Only with Dem support, House OKs short-term federal funding bill
Speaker of the House Mike Johnson, R-La., meets with reporters ahead of a crucial vote on a continuing resolution to keep the government funded at its current levels, a measure not heartily supported by the hard right wing of his party, at the Capitol in Washington, Tuesday, Nov. 14, 2023. | Mariam Zuhaib/AP

WASHINGTON—With huge Democratic support, the Republican-run House approved a new short-term two-tiered “laddered” funding bill to keep the government going and the lights on through early next year.

Despite the defection of the MAGAite so-called House “Freedom Caucus,” lawmakers voted 336-95 for the money bill under special rules mandating it needed a two-thirds majority to pass. Democrats backed the measure, called a continuing resolution (CR), 209-2. The Republican majority split 127-93.

Senate Majority Leader Chuck Schumer, D-N.Y., and Minority Leader Mitch McConnell, R-Ky., promptly backed the CR, crafted by the new House Speaker, Rep. Mike Johnson, R-La.

“We would like to do it as soon as possible,” Schumer told reporters on Capitol Hill. “Both McConnell and I want to avoid a shutdown, so getting this done obviously before Friday at midnight” was needed. “McConnell and I are going to work together–we talked about this yesterday–to get it done as quickly as possible.”

Johnson, like all but a handful of House Republicans, is a Donald Trump MAGAite. On morning news shows the day of the vote, he endorsed “The Donald’s” run for the 2024 Republican presidential nomination.  If he gets the nod, it would be Trump’s third straight White House bid.

Unlike what happened to his predecessor in the Speaker’s chair, Rep, Kevin McCarthy, R-Calif., other MAGAites gave Johnson a pass on this vote since he’s been Speaker for only a few weeks. Rabid MAGAites unseated McCarthy for working with the Democrats on the prior “clean” CR.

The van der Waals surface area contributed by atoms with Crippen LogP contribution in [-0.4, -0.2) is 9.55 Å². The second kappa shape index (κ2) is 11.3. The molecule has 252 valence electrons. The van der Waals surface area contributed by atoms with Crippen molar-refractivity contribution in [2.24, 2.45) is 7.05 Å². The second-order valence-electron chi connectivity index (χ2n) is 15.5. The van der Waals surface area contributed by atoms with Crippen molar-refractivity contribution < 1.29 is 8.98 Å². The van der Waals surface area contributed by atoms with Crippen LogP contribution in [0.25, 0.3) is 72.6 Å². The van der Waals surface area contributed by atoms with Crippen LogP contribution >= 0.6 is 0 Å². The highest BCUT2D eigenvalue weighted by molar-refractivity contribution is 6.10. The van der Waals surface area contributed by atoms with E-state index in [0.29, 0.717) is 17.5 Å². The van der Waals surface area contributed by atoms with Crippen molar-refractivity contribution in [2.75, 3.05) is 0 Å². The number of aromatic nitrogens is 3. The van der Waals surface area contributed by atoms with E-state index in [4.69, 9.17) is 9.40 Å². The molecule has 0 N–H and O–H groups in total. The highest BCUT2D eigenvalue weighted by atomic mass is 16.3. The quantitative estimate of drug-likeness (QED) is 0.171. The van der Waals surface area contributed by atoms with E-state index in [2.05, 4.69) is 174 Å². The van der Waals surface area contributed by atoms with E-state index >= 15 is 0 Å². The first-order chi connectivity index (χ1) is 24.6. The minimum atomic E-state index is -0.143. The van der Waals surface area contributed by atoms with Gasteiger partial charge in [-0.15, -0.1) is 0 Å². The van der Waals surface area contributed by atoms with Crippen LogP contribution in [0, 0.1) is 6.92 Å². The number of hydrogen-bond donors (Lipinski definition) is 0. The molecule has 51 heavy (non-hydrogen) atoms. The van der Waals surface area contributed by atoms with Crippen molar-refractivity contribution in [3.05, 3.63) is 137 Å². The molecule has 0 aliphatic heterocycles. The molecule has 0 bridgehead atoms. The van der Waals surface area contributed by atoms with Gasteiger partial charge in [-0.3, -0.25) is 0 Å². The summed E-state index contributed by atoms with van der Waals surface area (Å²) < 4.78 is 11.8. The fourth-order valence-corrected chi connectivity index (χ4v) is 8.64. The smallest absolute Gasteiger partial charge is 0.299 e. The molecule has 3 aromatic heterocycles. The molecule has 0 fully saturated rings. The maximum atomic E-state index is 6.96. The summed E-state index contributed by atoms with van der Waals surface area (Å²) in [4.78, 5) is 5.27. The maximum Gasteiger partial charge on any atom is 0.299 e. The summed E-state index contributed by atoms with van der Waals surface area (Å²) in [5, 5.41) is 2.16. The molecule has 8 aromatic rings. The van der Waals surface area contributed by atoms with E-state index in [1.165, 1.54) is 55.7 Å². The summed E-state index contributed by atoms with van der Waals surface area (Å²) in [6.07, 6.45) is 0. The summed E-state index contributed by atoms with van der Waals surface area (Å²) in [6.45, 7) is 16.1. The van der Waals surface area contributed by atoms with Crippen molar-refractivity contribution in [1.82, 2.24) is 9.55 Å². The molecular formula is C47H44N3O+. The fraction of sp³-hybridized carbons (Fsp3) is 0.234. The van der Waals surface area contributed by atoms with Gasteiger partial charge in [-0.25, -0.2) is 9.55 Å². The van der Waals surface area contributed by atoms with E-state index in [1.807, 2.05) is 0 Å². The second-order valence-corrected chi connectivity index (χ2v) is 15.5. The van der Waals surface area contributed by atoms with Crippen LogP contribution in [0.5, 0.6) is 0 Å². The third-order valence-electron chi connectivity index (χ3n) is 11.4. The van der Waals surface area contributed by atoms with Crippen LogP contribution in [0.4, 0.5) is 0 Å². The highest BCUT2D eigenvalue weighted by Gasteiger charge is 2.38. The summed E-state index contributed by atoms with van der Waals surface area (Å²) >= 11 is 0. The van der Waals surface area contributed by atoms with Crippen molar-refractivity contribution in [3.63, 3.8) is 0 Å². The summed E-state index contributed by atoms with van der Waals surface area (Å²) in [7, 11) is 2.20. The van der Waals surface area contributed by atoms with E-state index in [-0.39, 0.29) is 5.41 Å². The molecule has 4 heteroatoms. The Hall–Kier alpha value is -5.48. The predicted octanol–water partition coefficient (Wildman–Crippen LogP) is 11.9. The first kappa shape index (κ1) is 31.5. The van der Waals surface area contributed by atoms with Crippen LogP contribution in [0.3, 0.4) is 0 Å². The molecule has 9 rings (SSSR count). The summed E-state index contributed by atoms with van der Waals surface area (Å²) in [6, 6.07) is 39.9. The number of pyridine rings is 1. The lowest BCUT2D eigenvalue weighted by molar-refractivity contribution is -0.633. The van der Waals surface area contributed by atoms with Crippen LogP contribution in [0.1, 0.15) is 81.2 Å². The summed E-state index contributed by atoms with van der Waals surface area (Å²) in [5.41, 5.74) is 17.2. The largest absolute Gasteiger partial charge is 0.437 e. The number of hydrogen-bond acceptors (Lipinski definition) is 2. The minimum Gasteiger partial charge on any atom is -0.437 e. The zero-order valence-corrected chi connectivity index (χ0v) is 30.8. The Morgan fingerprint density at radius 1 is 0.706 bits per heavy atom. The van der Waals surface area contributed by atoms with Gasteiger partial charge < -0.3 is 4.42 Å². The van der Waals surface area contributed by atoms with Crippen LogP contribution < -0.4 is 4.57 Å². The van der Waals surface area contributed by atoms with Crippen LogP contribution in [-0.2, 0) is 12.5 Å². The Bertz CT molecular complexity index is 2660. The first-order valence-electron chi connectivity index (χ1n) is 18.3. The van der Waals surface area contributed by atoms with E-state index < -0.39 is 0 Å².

Still, the worst of the MAGAites, Rep. Matt Gaetz, R-Fla., warned Johnson had better come back within 90 days with big spending cuts or Gaetz would try to unseat him, too.

Congress faced a midnight November 17 deadline to pass the measure to keep the government going, the lights on and all functions, not just key ones, running. Had it not passed, some 787,000 “essential” federal workers, such as air traffic controllers and Transportation Security Officers, would have had to keep toiling without pay.

That’s what happened during the last long shutdown, for 35 days during the Republican Trump regime. Trump and the right-wingers forced the government to close as a way to strong-arm solons into funding his racist Mexican Wall. Trump failed then, and the right-wingers failed on that aim in this CR, too. In tweets, Trump backed this shutdown.

But had the government shut, other workers, such as Occupational Safety and Health Administration inspectors, and National Labor Relations Board workers, and Securities and Exchange Commission investigators, accountants and attorneys who keep sharp eyes on the corporate crooks in and out of the financial sector, would have been sent home. With no pay.

That shutdown outcome would please the Wall Street financiers and the corporate CEOs who through their right-wing lobbying groups, oppose all government interference with their exploitation of workers and robbery of consumers.

Coming up against the gun